Week 7 – 4th Quarter Daily Lesson Log (February 25 – March 1, 2019) | Weekly DLL

Update! Week 7 – 4th Quarter Daily Lesson Log (February 25 – March 1, 2019) | Weekly DLL  now available.

In the past academic years, we shared Daily Lesson Logs and other files submitted by our Contributors that are proofread and formatted by our File Editors. Let’s welcome this new and progressive school year of collaboration and support!

We are always on the process of uploading new and updated K-12 Daily Lesson Logs weekly.

For K-6, we are almost complete in uploading Daily Lesson Logs. Yet, we will keep on uploading new versions of DLL’s every week. Also, some DLL’s may be incomplete in some higher grade levels. We will be uploading the additional DLL’s soon. Some DLL’s are still on the process of editing and formatting. Please take time to visit our website from time to time for the newly uploaded unannounced K-12 Daily Lesson Logs.

We are always thankful to our Contributors, Editors and Tech Volunteers. They are the foundation of DepEd Teachers Club. We are always grateful to them and we ask for your continued support.

 

week 37 daily lesson logAll of these files can be downloaded for FREE via Google Drive.

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(Download links can be found after the article below.)  

What are the Effective Assessment Tools in Teaching

If we use effective assessment tools in teaching, we could successfully gather information about what our students know and are able to do, and we can provide positive, supportive feedback to our students for their educational development. We can also use this information to diagnose our students’ individual needs to improve our instructional programs, which in turn helps our students learn more effectively. Effective assessment tools in teaching must be considered during the planning stage of instruction when learning outcomes and teaching methods are being targeted. Our assessment on our students is a continuous process. We should make our students aware of the expected outcomes of the lessons and the assessment tools to be used in assessing their performance relative to the learning outcomes. After assessment, we evaluate our students’ performance. Evaluation is a judgment regarding the quality, value, or worth of a response, product, or performance based on established criteria and curriculum standards. Evaluation should reflect the intended learning outcomes of the curriculum and be consistent with the approach used to teach lessons in the classroom. Evaluation is also used for reporting progress to parents or guardians, and for making decisions related to such things as student promotion and awards. Assessment tools in teaching are the strategies, techniques, tools and instruments for collecting information to determine the extent to which students demonstrate desired learning outcomes. Why is it important to use multiple assessment tools in teaching? Relying on only one assessment tool to provide information about the program will only reflect a part of students’ achievement. For example, responses from student surveys may be informative, however, when combined with students’ test results they will be more meaningful, valid, and reliable. Direct methods of assessment ask students to demonstrate their learning while indirect methods ask students to reflect on their learning. Tests, essays, presentations, etc. are generally direct methods of assessment, and indirect methods include surveys and interviews.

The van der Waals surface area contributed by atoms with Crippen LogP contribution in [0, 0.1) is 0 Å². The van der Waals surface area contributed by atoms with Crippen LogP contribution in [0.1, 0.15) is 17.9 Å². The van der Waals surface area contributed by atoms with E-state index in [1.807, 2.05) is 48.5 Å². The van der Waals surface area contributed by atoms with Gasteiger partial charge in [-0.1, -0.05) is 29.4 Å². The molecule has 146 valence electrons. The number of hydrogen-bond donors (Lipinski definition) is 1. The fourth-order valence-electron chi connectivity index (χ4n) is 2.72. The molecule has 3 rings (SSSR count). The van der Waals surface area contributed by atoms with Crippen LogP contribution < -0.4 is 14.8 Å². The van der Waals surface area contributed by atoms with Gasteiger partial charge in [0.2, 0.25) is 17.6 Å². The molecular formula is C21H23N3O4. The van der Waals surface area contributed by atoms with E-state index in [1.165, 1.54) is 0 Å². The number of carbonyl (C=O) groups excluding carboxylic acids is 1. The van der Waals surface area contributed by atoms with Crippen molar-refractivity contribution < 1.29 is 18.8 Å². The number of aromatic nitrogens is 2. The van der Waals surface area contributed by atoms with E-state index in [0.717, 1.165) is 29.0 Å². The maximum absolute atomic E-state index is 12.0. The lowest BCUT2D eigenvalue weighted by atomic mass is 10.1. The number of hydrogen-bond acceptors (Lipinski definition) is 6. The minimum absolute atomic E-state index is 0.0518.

• The process of assessment for Learning –
    1. Explain the learning objectives and feedback opportunities
    2. Check learner understanding of learning objectives